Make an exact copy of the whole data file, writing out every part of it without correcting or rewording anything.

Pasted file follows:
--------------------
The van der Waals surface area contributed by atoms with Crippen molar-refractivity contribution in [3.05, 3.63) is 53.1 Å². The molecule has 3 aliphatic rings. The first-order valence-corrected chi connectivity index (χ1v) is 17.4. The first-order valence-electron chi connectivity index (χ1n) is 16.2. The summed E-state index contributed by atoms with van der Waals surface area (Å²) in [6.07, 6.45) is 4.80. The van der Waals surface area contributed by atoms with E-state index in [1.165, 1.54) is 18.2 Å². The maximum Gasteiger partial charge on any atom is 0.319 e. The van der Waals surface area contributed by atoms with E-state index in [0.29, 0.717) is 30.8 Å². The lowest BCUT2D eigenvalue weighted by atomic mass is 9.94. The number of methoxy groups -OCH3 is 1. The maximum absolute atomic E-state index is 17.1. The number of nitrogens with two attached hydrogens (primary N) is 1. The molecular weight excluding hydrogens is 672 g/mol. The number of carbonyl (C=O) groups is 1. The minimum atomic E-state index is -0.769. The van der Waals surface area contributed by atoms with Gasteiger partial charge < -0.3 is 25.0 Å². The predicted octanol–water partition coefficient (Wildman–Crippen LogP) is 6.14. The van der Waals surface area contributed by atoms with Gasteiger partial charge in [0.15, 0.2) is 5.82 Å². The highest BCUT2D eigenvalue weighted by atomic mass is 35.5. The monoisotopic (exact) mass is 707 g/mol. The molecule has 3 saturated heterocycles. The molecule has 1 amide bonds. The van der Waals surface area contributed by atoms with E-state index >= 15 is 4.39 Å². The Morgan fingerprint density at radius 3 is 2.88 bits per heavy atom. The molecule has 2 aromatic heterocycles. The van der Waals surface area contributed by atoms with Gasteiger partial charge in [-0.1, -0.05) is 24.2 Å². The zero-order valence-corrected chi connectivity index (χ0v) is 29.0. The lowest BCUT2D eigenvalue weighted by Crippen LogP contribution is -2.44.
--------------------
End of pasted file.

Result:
The van der Waals surface area contributed by atoms with Crippen molar-refractivity contribution in [3.05, 3.63) is 53.1 Å². The molecule has 3 aliphatic rings. The first-order valence-corrected chi connectivity index (χ1v) is 17.4. The first-order valence-electron chi connectivity index (χ1n) is 16.2. The summed E-state index contributed by atoms with van der Waals surface area (Å²) in [6.07, 6.45) is 4.80. The van der Waals surface area contributed by atoms with E-state index in [1.165, 1.54) is 18.2 Å². The maximum Gasteiger partial charge on any atom is 0.319 e. The van der Waals surface area contributed by atoms with E-state index in [0.29, 0.717) is 30.8 Å². The lowest BCUT2D eigenvalue weighted by atomic mass is 9.94. The number of methoxy groups -OCH3 is 1. The maximum absolute atomic E-state index is 17.1. The number of nitrogens with two attached hydrogens (primary N) is 1. The molecular weight excluding hydrogens is 672 g/mol. The number of carbonyl (C=O) groups is 1. The minimum atomic E-state index is -0.769. The van der Waals surface area contributed by atoms with Gasteiger partial charge < -0.3 is 25.0 Å². The predicted octanol–water partition coefficient (Wildman–Crippen LogP) is 6.14. The van der Waals surface area contributed by atoms with Gasteiger partial charge in [0.15, 0.2) is 5.82 Å². The highest BCUT2D eigenvalue weighted by atomic mass is 35.5. The monoisotopic (exact) mass is 707 g/mol. The molecule has 3 saturated heterocycles. The molecule has 1 amide bonds. The van der Waals surface area contributed by atoms with E-state index >= 15 is 4.39 Å². The Morgan fingerprint density at radius 3 is 2.88 bits per heavy atom. The molecule has 2 aromatic heterocycles. The van der Waals surface area contributed by atoms with Gasteiger partial charge in [-0.1, -0.05) is 24.2 Å². The zero-order valence-corrected chi connectivity index (χ0v) is 29.0. The lowest BCUT2D eigenvalue weighted by Crippen LogP contribution is -2.44.